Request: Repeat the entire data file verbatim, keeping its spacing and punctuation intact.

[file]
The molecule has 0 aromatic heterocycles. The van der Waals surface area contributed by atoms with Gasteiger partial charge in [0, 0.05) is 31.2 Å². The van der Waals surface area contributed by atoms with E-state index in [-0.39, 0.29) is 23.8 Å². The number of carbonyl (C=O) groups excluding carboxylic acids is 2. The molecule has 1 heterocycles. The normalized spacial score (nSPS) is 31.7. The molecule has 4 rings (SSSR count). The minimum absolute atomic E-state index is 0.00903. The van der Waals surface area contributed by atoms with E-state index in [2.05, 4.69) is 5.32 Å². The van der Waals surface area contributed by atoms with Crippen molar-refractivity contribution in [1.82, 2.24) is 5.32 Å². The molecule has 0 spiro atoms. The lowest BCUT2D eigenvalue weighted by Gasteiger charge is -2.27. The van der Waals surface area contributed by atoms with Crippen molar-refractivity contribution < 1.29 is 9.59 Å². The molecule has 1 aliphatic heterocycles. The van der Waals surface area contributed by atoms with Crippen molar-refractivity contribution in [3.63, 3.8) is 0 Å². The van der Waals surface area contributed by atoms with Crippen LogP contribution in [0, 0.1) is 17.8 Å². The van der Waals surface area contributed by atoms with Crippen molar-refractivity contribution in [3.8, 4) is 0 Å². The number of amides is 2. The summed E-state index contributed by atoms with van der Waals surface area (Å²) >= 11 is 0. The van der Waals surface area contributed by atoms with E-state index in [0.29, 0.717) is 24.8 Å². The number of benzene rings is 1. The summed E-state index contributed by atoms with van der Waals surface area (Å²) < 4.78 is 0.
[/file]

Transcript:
The molecule has 0 aromatic heterocycles. The van der Waals surface area contributed by atoms with Gasteiger partial charge in [0, 0.05) is 31.2 Å². The van der Waals surface area contributed by atoms with E-state index in [-0.39, 0.29) is 23.8 Å². The number of carbonyl (C=O) groups excluding carboxylic acids is 2. The molecule has 1 heterocycles. The normalized spacial score (nSPS) is 31.7. The molecule has 4 rings (SSSR count). The minimum absolute atomic E-state index is 0.00903. The van der Waals surface area contributed by atoms with E-state index in [2.05, 4.69) is 5.32 Å². The van der Waals surface area contributed by atoms with Crippen molar-refractivity contribution in [1.82, 2.24) is 5.32 Å². The molecule has 0 spiro atoms. The lowest BCUT2D eigenvalue weighted by Gasteiger charge is -2.27. The van der Waals surface area contributed by atoms with Crippen molar-refractivity contribution < 1.29 is 9.59 Å². The molecule has 1 aliphatic heterocycles. The van der Waals surface area contributed by atoms with Crippen molar-refractivity contribution in [3.63, 3.8) is 0 Å². The van der Waals surface area contributed by atoms with Crippen LogP contribution in [0, 0.1) is 17.8 Å². The van der Waals surface area contributed by atoms with Crippen molar-refractivity contribution in [3.8, 4) is 0 Å². The number of amides is 2. The summed E-state index contributed by atoms with van der Waals surface area (Å²) >= 11 is 0. The van der Waals surface area contributed by atoms with E-state index in [0.29, 0.717) is 24.8 Å². The number of benzene rings is 1. The summed E-state index contributed by atoms with van der Waals surface area (Å²) < 4.78 is 0.